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james.liam

Meyer-Goerlitz to add rangefinder coupling

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It’s handmade in Germany. For that price, the bargain of the week.

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Too many years of APO, Aspherical, FLE and you're all spoiled.

 

And only f/2.9. Seriously?

I'd like more blur in my bubbles - need at least f/1.4.

Edited by Ecar

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And only f/2.9. Seriously?

 

Truly, and if the lens has focusing issues (back | front) will we ever know?

Allow me to skeptical of the 'made in Germany' claim. For all we know

the 3 lenses are molded. It strikes me as a hack.

Edited by pico

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It seems, indeed, more like the proverbial „Apple - designed in California“...

 

 

How is that much different than Leica, "Final Assembly in Wetzlar", or Zeiss as the design engine for Cosina and Sony optics?

Edited by james.liam

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Manufacturing in Wetzlar is actually performed by adults benefiting from European wages and labour rights/ safety standards. Part of Leicas pricing policy may be due to luxury hype, part due to economy of small scales, but another part is due to the above.

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Manufacturing in Wetzlar is actually performed by adults benefiting from European wages and labour rights/ safety standards. Part of Leicas pricing policy may be due to luxury hype, part due to economy of small scales, but another part is due to the above.

Labour rates and taxation varies from country to country but cost of labour in Japan and Germany for similar tasks ought to be similar. Japan is also welfare state so employer contributions ought to be similar to EU countries.  Japanese working overseas for a Japanese company usually receives lesser salary compared to home.  Big Japanese camera businesses have manufacturing operation in other Asian countries to benefit form lower labour cost and also shortage of workforce in Japan, China, Vietnam and Thailand spring to mind.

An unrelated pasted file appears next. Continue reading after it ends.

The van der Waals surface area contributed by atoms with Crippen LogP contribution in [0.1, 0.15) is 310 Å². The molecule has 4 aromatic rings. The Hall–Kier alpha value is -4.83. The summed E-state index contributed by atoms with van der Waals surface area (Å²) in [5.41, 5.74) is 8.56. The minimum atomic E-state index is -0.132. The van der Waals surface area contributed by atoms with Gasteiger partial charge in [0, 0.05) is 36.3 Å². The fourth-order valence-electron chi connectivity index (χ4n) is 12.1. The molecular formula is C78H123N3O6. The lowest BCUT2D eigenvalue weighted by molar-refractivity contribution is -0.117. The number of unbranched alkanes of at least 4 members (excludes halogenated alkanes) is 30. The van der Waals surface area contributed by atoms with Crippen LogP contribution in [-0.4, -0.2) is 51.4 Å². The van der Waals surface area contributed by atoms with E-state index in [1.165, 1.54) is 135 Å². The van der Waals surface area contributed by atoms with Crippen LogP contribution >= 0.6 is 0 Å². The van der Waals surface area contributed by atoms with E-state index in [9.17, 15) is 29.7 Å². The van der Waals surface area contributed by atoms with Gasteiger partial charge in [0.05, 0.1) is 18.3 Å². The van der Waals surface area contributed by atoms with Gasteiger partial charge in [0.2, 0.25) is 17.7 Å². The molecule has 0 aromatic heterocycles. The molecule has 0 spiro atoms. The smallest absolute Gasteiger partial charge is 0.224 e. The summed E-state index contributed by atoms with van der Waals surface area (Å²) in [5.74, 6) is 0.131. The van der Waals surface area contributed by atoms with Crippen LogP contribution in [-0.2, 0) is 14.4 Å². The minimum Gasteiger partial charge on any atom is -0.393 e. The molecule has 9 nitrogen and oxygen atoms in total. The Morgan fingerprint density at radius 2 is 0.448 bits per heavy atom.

In case of Leica there is big emphasis on Made in Wetzlar however factory in Portugal [lower labour rates to Germany] is fully integrated into the production of cameras, lenses and other products like binoculars.

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Labour rates and taxation varies from country to country but cost of labour in Japan and Germany for similar tasks ought to be similar. Japan is also welfare state so employer contributions ought to be similar to EU countries.

 

Labor in conditions in Japan are far tougher. It is not cheap to manufacture there, but it is cheaper than Germany.

Edited by Lonescapes

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Accept that, but cheaper by how much, between 10-30% or more?

Labor in conditions in Japan are far tougher. It is not cheap to manufacture there, but it is cheaper than Germany.

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I'd have to do some reading to give you a genuinely educated answer, but it would not surprise me if the answer is yes. One small example would be the length of a work week. In Germany, you're looking at 35-45 hours, otherwise you're paying overtime.

 

In Japan, an 80+ hour workweek without any overtime paid is not unusual, or if there is overtime, it is baked into the worker's contract (that's if they're lucky enough to have a contract) at the normal wage.

 

Japan has a very elaborate sub-sub-sub-contractor system that is designed to provide large companies with labor flexibility despite the strong protections written into the letter of labor law. So imagine if US labor laws were very strong but Uber still wanted to do what it does, so it set up a maze-like network of contractors so that it could claim that all it had done was hire a guy to hire a guy to hire a guy and had no clue what that guy at the end of the chain was doing and was therefore not responsible for him under the law.

 

That guy at the very end of the chain, who is not enjoying the benefits of the labor protections that most people associate with Japan's white-collar workforce, is the one assembling your stuff.

 

Now, I am not saying this applies to, for example, the Nikon and Fujifilm cameras and lenses that are assembled in the Sendai area, or to Sigma's people. In those cases, the companies have simply chosen to locate their manufacturing in rural areas where the cost of living is low and the education level of the local workforce is not high enough to command a particularly good salary. Very few parts of Germany are not well-developed. Parts of Japan are extremely rural and currently depopulating, meaning that the going rate for labor there is much lower. Japan in fact uses Germany as its model to attempt to revitalize its regional economies despite the loss of population, precisely because wealth is so evenly distributed among the geographic regions in Germany compared to other countries (the UK is always given as the counter-example by Japanese bureaucrats; ostensibly Britain has huge regional disparities).

 

The workers at Fuji/Sigma as an example are probably getting treated reasonably well. Whether they have a lifetime employment arrangement (which is considered the decent thing to do in Japan), I can't say. Even big companies (Mitsubishi, etc.) are phasing this out where possible in order to streamline their balance sheet.